Rolando Mia: So it’s almost as if you’re just vamping up or doing what you’ve done before, but increasing the process around it. And am I hearing that correctly?
Dentists Have Always Been Good at Infection Control
Dr. Dan Roberts: Dentists have always been real good at infection control. We’ve been trained at that. Right from the first days of dental school. And so we come out with a good sense of infection control and we practice that. And I think that’s why, really is during those first few weeks, we were all holding our breath, going, okay. When is the next community outbreak gonna come out of a dental office? And I personally don’t know of any, it certainly hasn’t happened in our office. And luckily we live in an area where people are spread out. They’re not living on top of each other.
So, we live in a lower numbers area, but San Diego is right on the Mexican border, we’ve got, there was initially, there was a high incidence of COVID down on the border and a lot of border crossing, and I’ve had some people tell me it was because of the Americans going down to Mexico to get treatment. Not that it was Mexicans coming up here, that it was us transmitting to them, as well as them transmitting back and forth. Anyway, I think it’s mainly, it’s just high-density population right, that lives on the border. So when one person gets COVID, it’s gonna spread to everybody in their family just because they’re living close together.
Rolando Mia: Right, so.
Dr. Dan Roberts: So yeah, we did have some high numbers in San Diego and Rolando yesterday we just found out we’re in the purple tier. So all of our gyms, our restaurants, hair salons have been told they have to close back down again. Restaurants for indoor dining, now it’s back to outdoor dining only. Hair salons, now you gotta get your hair cut out in the street, I guess.
I feel really bad for those people. I don’t know how you run a business where it’s open then it’s closed, then it’s open, then it’s closed. That would be really, really troubling. So I’m hoping we can get these numbers under control. One thing I do follow closely is death rates, hospitalizations, what kind of people are succumbing to COVID, and we have definitely decreased hospitalizations.
We have definitely decreased death rates. And the people that are dying seem to be pre-existing conditions. This was the one thing that, this was the last that pushed them over the edge. And I think for a lot of the people that are in the reports. But it’s still unfortunate, I mean, you don’t want anybody to have to die from anything. So, we want to keep doing our part.
Rolando Mia: There was a recent article indicating that thankfully now dentistry is not a non-essential and that there was a message that yes you need to get in and take care of your oral health because it’s tied to your systemic health. So that’s good news. I mean, dentistry went from the Mecca and the super spreader of this disease to one of the safest places, which is fantastic. You, would you be willing to show us your practice or show us some of the things that you’ve done or that type of stuff in your office?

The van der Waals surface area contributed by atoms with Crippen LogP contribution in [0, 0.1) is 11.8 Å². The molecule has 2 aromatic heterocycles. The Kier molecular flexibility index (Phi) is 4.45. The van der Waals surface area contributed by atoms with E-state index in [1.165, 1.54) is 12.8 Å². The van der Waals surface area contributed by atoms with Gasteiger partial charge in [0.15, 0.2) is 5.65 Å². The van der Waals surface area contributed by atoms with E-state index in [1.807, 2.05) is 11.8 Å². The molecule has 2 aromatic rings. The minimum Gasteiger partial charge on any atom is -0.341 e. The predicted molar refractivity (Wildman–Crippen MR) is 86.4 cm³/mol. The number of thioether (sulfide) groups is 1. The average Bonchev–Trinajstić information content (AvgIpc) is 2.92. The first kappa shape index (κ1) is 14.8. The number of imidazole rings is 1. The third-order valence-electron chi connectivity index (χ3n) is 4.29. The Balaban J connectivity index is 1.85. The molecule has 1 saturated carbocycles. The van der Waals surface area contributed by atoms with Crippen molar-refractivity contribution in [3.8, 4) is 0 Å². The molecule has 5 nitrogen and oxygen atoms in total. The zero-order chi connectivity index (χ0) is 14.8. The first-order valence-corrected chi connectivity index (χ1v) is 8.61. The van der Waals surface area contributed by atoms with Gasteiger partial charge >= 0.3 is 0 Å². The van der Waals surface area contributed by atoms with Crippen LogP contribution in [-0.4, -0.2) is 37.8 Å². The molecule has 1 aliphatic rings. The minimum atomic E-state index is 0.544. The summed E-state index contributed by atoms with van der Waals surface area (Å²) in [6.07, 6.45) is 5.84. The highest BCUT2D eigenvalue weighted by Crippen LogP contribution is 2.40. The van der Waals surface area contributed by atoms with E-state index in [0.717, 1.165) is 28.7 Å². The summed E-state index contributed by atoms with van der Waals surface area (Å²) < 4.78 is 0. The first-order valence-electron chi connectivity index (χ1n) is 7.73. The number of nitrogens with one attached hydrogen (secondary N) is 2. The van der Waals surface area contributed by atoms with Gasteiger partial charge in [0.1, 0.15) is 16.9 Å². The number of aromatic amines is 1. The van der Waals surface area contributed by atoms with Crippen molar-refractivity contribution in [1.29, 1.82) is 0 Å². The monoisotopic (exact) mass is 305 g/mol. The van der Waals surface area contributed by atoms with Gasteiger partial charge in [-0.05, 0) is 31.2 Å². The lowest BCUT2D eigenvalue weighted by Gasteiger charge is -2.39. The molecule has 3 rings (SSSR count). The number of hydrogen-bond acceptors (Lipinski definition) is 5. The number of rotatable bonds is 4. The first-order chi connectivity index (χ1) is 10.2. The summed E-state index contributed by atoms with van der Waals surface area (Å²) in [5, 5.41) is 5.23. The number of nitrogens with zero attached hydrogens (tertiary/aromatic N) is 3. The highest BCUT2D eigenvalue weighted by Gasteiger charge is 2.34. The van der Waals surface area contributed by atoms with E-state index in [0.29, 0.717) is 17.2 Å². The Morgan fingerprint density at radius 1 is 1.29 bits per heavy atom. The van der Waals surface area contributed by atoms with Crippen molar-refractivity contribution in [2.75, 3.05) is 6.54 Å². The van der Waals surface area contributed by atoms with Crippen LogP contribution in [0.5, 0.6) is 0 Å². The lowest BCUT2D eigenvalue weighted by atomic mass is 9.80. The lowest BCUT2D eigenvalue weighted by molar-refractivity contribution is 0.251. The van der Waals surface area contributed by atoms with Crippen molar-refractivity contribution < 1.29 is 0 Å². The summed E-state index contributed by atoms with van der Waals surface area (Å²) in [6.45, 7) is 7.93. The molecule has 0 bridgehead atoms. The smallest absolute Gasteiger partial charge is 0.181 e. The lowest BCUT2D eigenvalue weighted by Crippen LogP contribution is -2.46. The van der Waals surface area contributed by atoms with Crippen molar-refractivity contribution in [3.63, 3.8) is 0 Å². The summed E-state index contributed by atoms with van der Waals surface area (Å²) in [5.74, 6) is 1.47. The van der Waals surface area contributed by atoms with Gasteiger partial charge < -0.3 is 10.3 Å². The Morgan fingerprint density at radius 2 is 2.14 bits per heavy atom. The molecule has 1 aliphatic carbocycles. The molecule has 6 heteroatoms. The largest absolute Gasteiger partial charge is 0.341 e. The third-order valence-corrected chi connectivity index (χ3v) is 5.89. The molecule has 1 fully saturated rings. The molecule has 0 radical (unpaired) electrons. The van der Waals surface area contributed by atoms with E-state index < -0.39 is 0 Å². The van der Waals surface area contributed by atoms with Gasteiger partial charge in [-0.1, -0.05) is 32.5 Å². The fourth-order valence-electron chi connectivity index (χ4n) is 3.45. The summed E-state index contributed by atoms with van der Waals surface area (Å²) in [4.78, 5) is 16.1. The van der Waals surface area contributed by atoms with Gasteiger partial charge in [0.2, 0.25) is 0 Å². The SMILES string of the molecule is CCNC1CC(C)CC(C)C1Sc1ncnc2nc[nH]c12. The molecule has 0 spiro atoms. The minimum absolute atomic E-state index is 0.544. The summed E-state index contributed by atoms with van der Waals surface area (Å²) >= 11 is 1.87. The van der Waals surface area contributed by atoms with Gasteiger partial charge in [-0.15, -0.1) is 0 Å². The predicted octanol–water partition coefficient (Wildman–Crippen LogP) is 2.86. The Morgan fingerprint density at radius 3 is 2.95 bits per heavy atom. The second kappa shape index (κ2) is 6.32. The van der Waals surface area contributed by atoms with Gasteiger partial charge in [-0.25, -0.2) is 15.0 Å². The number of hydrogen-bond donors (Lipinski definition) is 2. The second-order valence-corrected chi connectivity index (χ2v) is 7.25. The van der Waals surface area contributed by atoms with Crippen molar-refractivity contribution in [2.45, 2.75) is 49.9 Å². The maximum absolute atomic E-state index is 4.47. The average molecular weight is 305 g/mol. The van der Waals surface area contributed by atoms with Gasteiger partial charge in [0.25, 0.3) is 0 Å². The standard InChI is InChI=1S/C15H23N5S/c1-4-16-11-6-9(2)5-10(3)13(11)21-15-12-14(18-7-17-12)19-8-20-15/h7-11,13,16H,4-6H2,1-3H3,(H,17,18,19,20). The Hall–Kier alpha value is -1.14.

Dr. Dan Roberts: Yeah, I can put on my mask and take you on a walk through the office.
Office Walk-Through Virtual
I’m going to go out to the front door and walk in as if I’m a patient and let’s see how this goes.
This is Nancy, our hygienists coming to work. Happy birthday, Nancy.
Stephanie’s gonna meet me at the door as if I’m a new patient and she’s going to take my temperature.
Okay, so I’m going to ask you a few questions. Have you been out of the country in the last two weeks?
And have you been with anybody that has tested positive for COVID?
Okay. And you haven’t tested positive for COVID either, right? In the last two weeks?
Okay, awesome. Come on in.
We have plexiglass, we have cough etiquette, we have hand sanitizer. The no-touch hand sanitizer. We found some cool products. We have plexiglass around our…
That’s Lena our office manager. Then I would go and here’s John, our hygienist. And you can see he’s got a patient in the chair with Isolite in her mouth. John’s wearing the shield, the gown, all the personal protective equipment.
And then where are your air filters? Is that that in the back there or?
It is, yes, it’s in the back, between the operatories.
We’ll show some of the surgical ops. There’s one of the air filters there. There’s one in there.
So you’ve put one in every location, you got that going, so you’re taking care of the air through, everyone’s wearing PPE, masks. I noticed there are very few people running around and it’s not as jam packed at all, which is pretty cool.
We’ve got face shields everywhere you look, all this stuff. So, that’s our office.
Rolando Mia: Fantastic, that’s awesome. Thank you so much for doing that. And I liked the efficiency. Your commentary about making it easy for the patient, reassuring them that they’re safe.
So as far as your practice, are you busy? Are you seeing patients coming in or are they apprehensive? What’s the overall feeling that they have with regard to your practice?
We’ve Increased Our Productivity Since the Pandemic
Dr. Dan Roberts: I thought that it would be, I thought we’re gonna just see a few patients but quite the contrary. We’ve actually had right now, we need to find more hours to see our patients. We have decreased some of our scheduling hours but somehow increased our productivity.
So I have a theory about that.
Rolando Mia: Yeah, what is that I’d love to hear?